Managing expectations by words and deeds: monetary policy in Asia and the Pacific

01 January 2008
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 |  28 pages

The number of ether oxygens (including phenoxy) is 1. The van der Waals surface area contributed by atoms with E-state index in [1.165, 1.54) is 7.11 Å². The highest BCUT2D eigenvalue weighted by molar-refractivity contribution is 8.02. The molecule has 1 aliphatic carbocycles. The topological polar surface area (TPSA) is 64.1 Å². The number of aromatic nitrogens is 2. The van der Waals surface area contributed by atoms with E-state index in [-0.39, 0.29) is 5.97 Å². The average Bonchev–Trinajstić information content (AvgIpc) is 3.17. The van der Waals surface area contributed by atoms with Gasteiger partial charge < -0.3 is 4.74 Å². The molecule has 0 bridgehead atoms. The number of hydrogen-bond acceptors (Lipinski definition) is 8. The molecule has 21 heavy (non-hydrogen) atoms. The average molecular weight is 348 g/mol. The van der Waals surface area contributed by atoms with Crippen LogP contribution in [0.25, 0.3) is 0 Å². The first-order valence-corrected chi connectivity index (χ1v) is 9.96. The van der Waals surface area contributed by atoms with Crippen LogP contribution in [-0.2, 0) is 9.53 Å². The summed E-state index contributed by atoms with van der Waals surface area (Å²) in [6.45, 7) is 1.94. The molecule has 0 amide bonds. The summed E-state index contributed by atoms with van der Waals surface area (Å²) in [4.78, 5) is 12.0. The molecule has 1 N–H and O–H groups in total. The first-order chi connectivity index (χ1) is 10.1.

We examine some of the most basic devices that major central banks in Asia and the Pacific use to communicate with markets. First, we consider gradualism and reversal aversion in the setting of policy rates and argue that these patterns of behavior help market participants form expectations of future policy rates. Second, we analyse the statements released at the time of policy decisions and suggest that it is not so much the length of the statement that matters but the extent to which it focuses on forward-looking information. We then propose two tests for the effectiveness of central bank communication. The first is a version of the expectations hypothesis of the term structure of interest rates, which is a joint test of the effectiveness of communication and the informational efficiency of the domestic fixed-income market. The second is a surprises test, which compares the reaction of longer term interest rates to policy announcements with the reaction to macroeconomic news.